The Zenith of the Shoot ‘Em Up
The modern shoot ’em up reached its pinnacle and perhaps the conclusion of its relevance in the gaming world with Radiant Silvergun (1998), by Konami offshoot Treasure. This high intensity hard sci-fi vertically scrolling adventure was gorgeously rendered in 704 × 513 resolution, but the high level of strategy required was what set it apart. Radiant Silvergun called for a finely developed knowledge of a fighter ship’s many unique capabilities, and being able to swap among them in an instant to achieve goals, defeat bosses, and just plain survive. Treasure’s 2001 follow-up Ikaruga featured the groundbreaking concept of polarity – altering the character of ammo to inflict calculated damage to particular ships at particular times, a mental mouthful that was a challenge for even the most hardcore gamers, and a far cry from the left-right uni-directional shootout of Space Invaders.
A New Era of Creativity
The 2000s saw endless sequels to hit games that had launched in the 90s, yet it still proved a period of great creativity for the arcade shoot ‘em up, long after its heyday as the central genre in world gaming had given way to the ever-increasing sophistication of home consoles. Visco’s 2000 release Vasura imagined a hard sci-fi retelling of 1600s Japan populated with mecha-samurais in an intensely manic shooter. Progear (Cave/Capcom 2001) offered a riveting scrolling shooter with an imaginative steampunk design. And in Takumi Corp’s extremely demanding Mars Matrix (2000), players piloted through an explosion of colour in a battle for control of Mars, against the backdrop of thousands of sentient and extremely hostile moving parts.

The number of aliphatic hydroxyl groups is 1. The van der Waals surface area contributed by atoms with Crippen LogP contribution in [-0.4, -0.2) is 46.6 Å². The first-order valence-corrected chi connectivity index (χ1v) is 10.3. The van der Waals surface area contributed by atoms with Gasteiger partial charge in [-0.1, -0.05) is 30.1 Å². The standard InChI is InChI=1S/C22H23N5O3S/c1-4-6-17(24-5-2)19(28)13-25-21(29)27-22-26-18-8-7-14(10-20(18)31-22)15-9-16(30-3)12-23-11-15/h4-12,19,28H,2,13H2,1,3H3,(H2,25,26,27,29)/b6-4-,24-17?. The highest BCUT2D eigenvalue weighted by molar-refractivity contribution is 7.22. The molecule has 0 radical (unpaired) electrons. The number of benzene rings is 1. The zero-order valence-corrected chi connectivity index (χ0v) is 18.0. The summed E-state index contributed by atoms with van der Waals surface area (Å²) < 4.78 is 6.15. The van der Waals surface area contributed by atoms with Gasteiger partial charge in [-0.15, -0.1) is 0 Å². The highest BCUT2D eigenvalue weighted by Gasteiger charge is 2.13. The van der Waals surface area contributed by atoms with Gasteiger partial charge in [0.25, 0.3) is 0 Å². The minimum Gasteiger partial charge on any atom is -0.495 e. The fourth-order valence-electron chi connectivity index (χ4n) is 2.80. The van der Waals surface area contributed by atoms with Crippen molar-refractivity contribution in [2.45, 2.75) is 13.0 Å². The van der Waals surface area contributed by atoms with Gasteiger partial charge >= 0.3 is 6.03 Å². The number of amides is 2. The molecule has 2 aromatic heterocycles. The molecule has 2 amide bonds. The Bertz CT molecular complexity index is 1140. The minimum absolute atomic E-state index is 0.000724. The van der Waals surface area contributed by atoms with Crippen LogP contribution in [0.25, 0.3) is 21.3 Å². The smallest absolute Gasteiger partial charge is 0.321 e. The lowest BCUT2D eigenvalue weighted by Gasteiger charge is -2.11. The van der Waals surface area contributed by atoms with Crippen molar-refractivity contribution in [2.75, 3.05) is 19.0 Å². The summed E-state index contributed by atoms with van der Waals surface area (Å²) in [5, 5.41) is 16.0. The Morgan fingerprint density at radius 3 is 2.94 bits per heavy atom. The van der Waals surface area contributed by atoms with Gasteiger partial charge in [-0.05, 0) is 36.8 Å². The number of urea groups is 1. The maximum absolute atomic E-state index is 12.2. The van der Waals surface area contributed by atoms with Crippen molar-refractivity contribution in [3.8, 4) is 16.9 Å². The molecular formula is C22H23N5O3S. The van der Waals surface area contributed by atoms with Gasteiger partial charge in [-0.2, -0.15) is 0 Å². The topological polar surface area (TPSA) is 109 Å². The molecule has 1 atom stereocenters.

It’s been a wild ride from the shoot ‘em up’s humble, static-screen origins to these elaborate and insanely challenging mini-masterpieces. Perhaps a new decade will breathe fresh life and innovation into the enduringly popular format. As long as there are laser guns to fire and alien hordes to kill, there will probably always be a lone starship pilot, ready to heed the call of adventure.
Has this flashback given you the taste for some retro shooting action? If so here’s a table showing you which of our awesome arcades has which games on:
|Cosmic II 60-in-1 / Galaxy II 60-in-1 Arcade Machines||Cosmic III 350-in-1 Arcade Machine||Frontier Customisable Arcade Machine|
* = optional extra